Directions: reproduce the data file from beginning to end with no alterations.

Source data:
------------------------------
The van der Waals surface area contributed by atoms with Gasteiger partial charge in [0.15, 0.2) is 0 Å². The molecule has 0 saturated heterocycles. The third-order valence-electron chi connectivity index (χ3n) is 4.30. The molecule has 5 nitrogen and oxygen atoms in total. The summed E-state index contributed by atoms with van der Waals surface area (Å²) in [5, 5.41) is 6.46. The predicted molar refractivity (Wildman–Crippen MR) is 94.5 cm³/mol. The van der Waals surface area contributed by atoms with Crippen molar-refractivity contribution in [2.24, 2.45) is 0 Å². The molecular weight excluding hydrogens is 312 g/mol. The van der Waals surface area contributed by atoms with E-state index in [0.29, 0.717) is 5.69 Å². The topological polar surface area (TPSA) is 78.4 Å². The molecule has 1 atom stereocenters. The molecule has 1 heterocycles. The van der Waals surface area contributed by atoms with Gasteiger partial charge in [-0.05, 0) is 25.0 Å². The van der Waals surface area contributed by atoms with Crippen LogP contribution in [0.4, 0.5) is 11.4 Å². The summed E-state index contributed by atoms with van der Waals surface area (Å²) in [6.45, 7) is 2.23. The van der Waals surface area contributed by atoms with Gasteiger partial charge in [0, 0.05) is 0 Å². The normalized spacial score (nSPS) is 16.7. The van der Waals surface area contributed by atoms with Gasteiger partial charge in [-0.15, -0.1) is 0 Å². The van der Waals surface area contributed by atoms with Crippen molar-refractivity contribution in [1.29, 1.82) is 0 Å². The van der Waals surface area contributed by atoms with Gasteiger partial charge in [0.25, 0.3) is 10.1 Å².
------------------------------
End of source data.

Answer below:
The van der Waals surface area contributed by atoms with Gasteiger partial charge in [0.15, 0.2) is 0 Å². The molecule has 0 saturated heterocycles. The third-order valence-electron chi connectivity index (χ3n) is 4.30. The molecule has 5 nitrogen and oxygen atoms in total. The summed E-state index contributed by atoms with van der Waals surface area (Å²) in [5, 5.41) is 6.46. The predicted molar refractivity (Wildman–Crippen MR) is 94.5 cm³/mol. The van der Waals surface area contributed by atoms with Crippen molar-refractivity contribution in [2.24, 2.45) is 0 Å². The molecular weight excluding hydrogens is 312 g/mol. The van der Waals surface area contributed by atoms with E-state index in [0.29, 0.717) is 5.69 Å². The topological polar surface area (TPSA) is 78.4 Å². The molecule has 1 atom stereocenters. The molecule has 1 heterocycles. The van der Waals surface area contributed by atoms with Gasteiger partial charge in [-0.05, 0) is 25.0 Å². The van der Waals surface area contributed by atoms with Crippen LogP contribution in [0.4, 0.5) is 11.4 Å². The summed E-state index contributed by atoms with van der Waals surface area (Å²) in [6.45, 7) is 2.23. The van der Waals surface area contributed by atoms with Gasteiger partial charge in [0, 0.05) is 0 Å². The normalized spacial score (nSPS) is 16.7. The van der Waals surface area contributed by atoms with Gasteiger partial charge in [-0.15, -0.1) is 0 Å². The van der Waals surface area contributed by atoms with Crippen molar-refractivity contribution in [1.29, 1.82) is 0 Å². The van der Waals surface area contributed by atoms with Gasteiger partial charge in [0.25, 0.3) is 10.1 Å².